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Publisher, education association sue Iowa over book access for students

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(The Center Square) – Two days after the American Civil Liberties Union and others sued Iowa over student access to some books, a publisher, the Iowa State Education Association and four others are also challenging the ban.

Penguin Random House, also known as PRH, the Iowa State Education Association and authors Laurie Halse Anderson, John Green, Malinda Lo and Jodi Picoult said Senate File 496 violates the First and Fourteenth Amendments. The bill bans books with sexual or LGBTQ content from public schools and classroom libraries.

“We know that not every book we publish will be for every reader, but we must protect the right for all Americans, including students, parents, caregivers, teachers, and librarians, to have equitable access to books and to continue to decide what they read,” said Nihar Malaviya, CEO of Penguin Random House.

The plaintiffs also include a high school senior, three educators and a parent. Some books on the banned list are “The Color Purple” by Alice Walker, William Faulkner’s “As I Lay Dying” and “Forever” by Judy Blume.

“The professionals leading our classrooms, overseeing our libraries, and working with our students are trained in what is age-relevant and essential to include in our classrooms and on our shelves—determinations which are based on research and scientific understanding of developmentally appropriate concepts and ideas that best nurture and grow minds to successfully live in a democratic society and among other world populations,” said ISEA President Mike Beranek. “We also know that there are systems in school districts across the state that specifically outline how a parent or guardian can object to their student participating or reading a book they feel is not appropriate for their child. We take issue with a law that also censors materials for everyone else’s child.”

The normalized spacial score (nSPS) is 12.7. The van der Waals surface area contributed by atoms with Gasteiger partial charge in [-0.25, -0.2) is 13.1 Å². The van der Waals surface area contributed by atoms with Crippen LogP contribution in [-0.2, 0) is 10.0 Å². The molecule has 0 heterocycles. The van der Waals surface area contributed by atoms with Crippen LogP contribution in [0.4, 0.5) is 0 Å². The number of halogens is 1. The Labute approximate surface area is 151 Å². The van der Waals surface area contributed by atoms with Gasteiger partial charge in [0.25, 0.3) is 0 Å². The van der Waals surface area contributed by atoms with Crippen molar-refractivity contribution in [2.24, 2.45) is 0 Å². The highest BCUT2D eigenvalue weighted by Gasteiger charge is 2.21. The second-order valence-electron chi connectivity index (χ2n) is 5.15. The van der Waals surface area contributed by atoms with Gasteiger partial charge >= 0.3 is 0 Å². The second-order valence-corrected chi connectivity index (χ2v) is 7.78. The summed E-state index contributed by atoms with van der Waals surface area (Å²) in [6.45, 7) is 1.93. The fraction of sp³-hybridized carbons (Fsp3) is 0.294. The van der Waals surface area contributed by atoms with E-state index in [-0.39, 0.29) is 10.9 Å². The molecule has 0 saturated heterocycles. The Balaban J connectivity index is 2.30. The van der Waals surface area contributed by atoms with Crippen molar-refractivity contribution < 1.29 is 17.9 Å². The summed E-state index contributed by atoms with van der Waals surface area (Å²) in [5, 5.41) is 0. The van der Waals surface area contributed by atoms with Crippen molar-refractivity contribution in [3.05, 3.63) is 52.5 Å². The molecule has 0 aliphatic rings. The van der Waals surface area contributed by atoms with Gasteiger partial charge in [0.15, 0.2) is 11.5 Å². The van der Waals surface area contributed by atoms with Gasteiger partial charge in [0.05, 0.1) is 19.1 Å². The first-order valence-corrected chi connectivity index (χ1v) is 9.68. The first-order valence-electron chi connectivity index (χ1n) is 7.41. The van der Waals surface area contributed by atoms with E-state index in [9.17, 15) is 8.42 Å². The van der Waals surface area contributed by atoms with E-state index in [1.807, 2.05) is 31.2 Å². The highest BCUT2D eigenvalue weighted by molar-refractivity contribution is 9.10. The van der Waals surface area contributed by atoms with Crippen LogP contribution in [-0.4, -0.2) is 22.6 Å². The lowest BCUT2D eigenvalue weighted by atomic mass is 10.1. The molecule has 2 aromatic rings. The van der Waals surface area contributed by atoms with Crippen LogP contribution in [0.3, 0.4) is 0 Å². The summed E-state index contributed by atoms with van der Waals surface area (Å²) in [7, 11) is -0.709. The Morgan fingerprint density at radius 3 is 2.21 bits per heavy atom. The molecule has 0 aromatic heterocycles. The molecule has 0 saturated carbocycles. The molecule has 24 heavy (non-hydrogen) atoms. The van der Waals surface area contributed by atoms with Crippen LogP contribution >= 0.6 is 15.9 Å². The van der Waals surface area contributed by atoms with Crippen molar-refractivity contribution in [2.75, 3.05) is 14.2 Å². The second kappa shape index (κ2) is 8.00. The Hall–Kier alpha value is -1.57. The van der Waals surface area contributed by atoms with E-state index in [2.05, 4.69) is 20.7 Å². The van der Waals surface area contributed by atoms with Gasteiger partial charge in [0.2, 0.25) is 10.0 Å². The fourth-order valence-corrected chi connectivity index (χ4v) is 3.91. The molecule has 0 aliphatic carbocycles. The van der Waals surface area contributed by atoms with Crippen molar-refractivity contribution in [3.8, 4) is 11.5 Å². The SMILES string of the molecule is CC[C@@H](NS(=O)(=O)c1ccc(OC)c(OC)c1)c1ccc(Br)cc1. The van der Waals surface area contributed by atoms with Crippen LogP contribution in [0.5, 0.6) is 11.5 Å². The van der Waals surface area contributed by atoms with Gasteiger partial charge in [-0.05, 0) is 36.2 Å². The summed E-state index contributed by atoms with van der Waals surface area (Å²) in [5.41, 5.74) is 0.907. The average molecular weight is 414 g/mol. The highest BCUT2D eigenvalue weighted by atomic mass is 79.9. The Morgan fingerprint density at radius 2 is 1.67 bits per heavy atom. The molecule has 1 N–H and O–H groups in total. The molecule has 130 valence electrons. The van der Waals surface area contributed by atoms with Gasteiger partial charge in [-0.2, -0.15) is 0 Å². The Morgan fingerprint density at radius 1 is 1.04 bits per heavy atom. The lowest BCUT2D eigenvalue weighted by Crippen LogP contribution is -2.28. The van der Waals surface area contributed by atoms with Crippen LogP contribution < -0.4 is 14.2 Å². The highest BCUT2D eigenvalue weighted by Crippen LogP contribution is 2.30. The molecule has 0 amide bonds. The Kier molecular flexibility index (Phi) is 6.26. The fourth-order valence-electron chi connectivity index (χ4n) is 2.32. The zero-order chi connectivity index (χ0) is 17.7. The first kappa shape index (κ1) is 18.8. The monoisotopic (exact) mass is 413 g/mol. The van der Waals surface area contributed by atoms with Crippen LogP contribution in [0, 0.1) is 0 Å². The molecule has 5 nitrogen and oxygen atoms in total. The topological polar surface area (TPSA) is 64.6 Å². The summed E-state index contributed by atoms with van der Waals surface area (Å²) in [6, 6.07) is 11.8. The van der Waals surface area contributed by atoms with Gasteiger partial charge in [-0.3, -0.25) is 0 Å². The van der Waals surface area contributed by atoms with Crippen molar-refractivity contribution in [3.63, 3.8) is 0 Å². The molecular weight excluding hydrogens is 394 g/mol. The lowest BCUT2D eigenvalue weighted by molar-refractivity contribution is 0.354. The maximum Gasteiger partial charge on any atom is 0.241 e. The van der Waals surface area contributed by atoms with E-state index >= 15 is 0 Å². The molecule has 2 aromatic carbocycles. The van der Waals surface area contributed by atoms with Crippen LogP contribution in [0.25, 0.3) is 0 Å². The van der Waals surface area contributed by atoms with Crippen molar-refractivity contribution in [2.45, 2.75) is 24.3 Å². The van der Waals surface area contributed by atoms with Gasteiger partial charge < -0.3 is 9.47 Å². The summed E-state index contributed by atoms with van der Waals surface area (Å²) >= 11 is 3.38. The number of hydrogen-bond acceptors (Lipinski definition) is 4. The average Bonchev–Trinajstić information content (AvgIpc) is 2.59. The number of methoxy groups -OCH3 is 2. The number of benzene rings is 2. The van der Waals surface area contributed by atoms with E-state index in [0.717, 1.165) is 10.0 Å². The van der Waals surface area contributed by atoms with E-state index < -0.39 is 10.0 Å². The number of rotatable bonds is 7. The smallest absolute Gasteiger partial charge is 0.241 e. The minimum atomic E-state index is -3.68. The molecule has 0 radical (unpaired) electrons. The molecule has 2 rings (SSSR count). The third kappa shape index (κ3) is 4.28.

The plaintiffs are asking for an injunction to stop the law.

The ACLU, Lambda Legal and seven parents also asked for an injunction in a lawsuit filed Tuesday.

Gov. Kim Reynolds said in a statement on Tuesday the bill banning what she called “pornography and sexually explicit content” should not be controversial.

“The real controversy is that it exists in elementary schools. Books with graphic depictions of sex acts have absolutely no place in our schools,” Reynolds said. “If these books were movies, they’d be rated R. The media cannot even air or print excerpts from these books because the content is offensive and inappropriate, yet they promote the narrative that they’re good for kids.”

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